In the Active Aging House of Burj Barajneh, a Palestinian refugee camp in Beirut, the Nakba is still a vivid memory. Some of the center-goers were in their childhood when, in 1948, the ‘catastrophe’ befell the Palestinians and more than 750,000 were ousted from their homelands. Around 110,000 took refuge in Lebanon that, due to the proximity, became one of the main hosts for the refugees. At that time the Palestinians thought they would make their way back home soon, but for 68 years they have been living as refugees and the keys they brought with them have opened no doors.
Marian, 68 years old, still remembers those keys. Her parents were holding them in their hands while telling about al Safsaf, the village in the Galilee they used to live in before the Nakba. She was a few months old when the Zionist forces captured the village from the Arab Liberation Army and dozens of villagers were killed. Many others fled leaving everything behind. “We left under air raids and came to Lebanon’s borders”, Marian tells me. “We stayed there for a short while until the United Nations gave us tents. So, we lived in the tents until the camps were established and the people started to build houses. During our evacuation from Palestine we drank dirty water, we did not get enough meals and up till today we are still suffering. We are living in a tragedy and we wish to go back to our homeland. Just sitting on our homeland’s soil would be sufficient to live with dignity, without struggling for our identity and finally getting rid of the word ‘refugee’. I wish I could go back to Palestine with my granddaughter and experience together as our elders used to live”.
Khadija, another woman who goes daily to the Active Aging House, run by the Social Support Society, can remember the Nakba even more vividly since she was ten years old when she left Tiberias, on the western shore of the Sea of Galilee, along with her family. “Our house was near the train station. The train reached to al Hijaz (Saudi Arabia), went to al Sham (Damascus) and returned to Palestine”, Khadija tells. “On the side of the railroad station there were Amber trees. If you know what the Amber is, you should know how good it smells. At night its smell flows, very lovely. Presently, our house is completely destroyed, but the Amber trees are still there. I was told from somebody who has been there”.
Khadija remembers the cheerful days of her childhood, when she used to go to the beach with her friends and on Sunday all the family went on trips to the hot baths of Tiberias. But she remembers the days before their displacement too: “I remember them (the Jews) captured a man, tied him up with a chain and threw him into the lake. They besieged us strongly, they raided our houses by night and they came and shouted ‘kadima, kadima, kadima’ (Hebrew for forward). They continued to attack everyone until no one felt safe anymore. The Jews passed by the village in their cars and shot at people on the street; they did it almost every day for a month and after they came into our homes. That day (Nakba Day) was heavily raining and we left walking under the rain”.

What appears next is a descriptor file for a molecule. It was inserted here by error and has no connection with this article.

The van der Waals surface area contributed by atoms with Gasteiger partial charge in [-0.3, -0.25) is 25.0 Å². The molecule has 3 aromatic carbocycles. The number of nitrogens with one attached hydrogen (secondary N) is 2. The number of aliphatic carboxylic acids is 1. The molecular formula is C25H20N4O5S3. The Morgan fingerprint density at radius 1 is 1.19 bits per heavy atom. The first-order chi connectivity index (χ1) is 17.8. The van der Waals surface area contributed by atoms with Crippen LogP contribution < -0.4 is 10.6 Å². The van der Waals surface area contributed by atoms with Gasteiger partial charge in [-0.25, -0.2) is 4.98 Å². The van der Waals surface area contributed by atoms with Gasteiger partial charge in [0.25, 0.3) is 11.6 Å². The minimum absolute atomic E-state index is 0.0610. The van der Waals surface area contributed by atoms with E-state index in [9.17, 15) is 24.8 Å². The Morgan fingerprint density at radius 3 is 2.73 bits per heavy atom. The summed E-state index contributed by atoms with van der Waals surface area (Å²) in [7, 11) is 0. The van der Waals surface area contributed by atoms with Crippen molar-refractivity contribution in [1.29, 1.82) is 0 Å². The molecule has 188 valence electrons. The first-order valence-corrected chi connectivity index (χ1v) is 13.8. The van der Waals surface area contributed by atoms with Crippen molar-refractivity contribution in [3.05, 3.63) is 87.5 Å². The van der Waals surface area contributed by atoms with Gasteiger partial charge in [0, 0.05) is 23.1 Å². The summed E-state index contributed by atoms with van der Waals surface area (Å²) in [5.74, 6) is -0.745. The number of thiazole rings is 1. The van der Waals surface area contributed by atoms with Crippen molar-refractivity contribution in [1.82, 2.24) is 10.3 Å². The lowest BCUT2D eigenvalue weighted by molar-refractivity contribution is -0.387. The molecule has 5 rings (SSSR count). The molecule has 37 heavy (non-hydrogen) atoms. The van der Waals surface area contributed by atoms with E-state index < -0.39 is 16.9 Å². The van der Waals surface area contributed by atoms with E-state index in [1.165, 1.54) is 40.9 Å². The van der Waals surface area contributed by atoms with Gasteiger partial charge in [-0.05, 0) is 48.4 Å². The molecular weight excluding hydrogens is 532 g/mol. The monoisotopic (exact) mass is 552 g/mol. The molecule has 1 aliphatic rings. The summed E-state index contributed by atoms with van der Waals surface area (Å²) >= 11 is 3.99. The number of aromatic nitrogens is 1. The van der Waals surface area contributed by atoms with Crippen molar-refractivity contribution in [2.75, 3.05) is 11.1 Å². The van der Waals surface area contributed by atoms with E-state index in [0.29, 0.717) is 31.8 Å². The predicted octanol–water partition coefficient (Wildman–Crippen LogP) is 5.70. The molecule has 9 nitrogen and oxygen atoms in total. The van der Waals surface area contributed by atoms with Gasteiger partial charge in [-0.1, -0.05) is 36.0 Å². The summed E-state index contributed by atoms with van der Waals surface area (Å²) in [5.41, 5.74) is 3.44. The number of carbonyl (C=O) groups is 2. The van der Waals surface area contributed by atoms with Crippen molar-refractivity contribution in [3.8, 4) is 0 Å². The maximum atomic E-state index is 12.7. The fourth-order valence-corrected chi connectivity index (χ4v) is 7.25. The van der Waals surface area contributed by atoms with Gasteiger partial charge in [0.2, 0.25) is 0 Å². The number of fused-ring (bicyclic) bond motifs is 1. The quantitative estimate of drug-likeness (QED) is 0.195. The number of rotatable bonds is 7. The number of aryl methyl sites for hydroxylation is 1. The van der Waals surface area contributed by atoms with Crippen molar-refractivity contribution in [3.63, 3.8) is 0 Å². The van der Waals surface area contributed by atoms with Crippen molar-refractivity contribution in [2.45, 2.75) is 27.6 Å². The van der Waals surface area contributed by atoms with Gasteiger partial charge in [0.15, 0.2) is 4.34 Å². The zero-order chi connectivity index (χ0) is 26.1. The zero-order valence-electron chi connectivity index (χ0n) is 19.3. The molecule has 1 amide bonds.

The 1948 Palestinian displacement was not the only one that Khadija experienced. The Nakba took her close to the Syrian borders and almost twenty years later, the Naksa (Arabic for setback) that accompanied Israel’s victory in the 1967 Six Days War forced her to flee into Syria. Now, another war, the Syrian civil war, has made Khadija escape again, this time to Lebanon. “I want to return to my country, to have an house, to enjoy my family, to not be a refugee anymore”, Khadija concludes.
Most of the Palestinians who fled during the Nakba are now buried away from their homes, some of their offspring preserve the memory of their childhood, while their grandchildren and their descendants can only rely upon the stories passed down from generation to generation. The narration is a key mean to keep alive the memory of a lost place, but even the memory is likely to fade away with the passage of time and with the growing frustration among the Palestinians. Seventy years are almost gone and the right of the return is becoming an unattainable hope.
Walking along the narrow streets of the Burj Barajneh camp, established in 1948 after the first wave of Palestinian refugees entered Lebanon, it is easy to cross many youngsters (25% of the inhabitants are under 25 years old), but just few of them are willing to talk about the Nakba, or Palestine either. A couple of teenagers say they do not know what Nakba is; many others just refuse to open the topic. They have to face a tough life in Lebanon, since the Palestinians are not formally citizens of another state, which means that they do not enjoy several social and civil rights: they are banned from several professions, they have limited access to public service and they cannot own property, for example. According to the United Nations Relief and Works Agency for Palestine Refugees (UNRWA), around 450,000 Palestinian refugees are currently registered in the country and about half of them are settled in the twelve overcrowded camps.
Wael, 29 years old, describes himself as a “Palestinian refugee from Tarbikha”, a village in the Acre district (modern-day northern Israel). “To me Nakba means that we have the right to our homeland. I was born here and I have never been in Palestine, I only know it through the stories that my parents and my grandparents told me about. Now my generation bears the responsibility to work for our right to return, even though nowadays it is a quite difficult task and sometimes it seems impossible. At this time we are not strong because the Arab world situation and the all catastrophes that are surrounding us, but still we have the faith and the courage, and we have to know that it is not impossible”.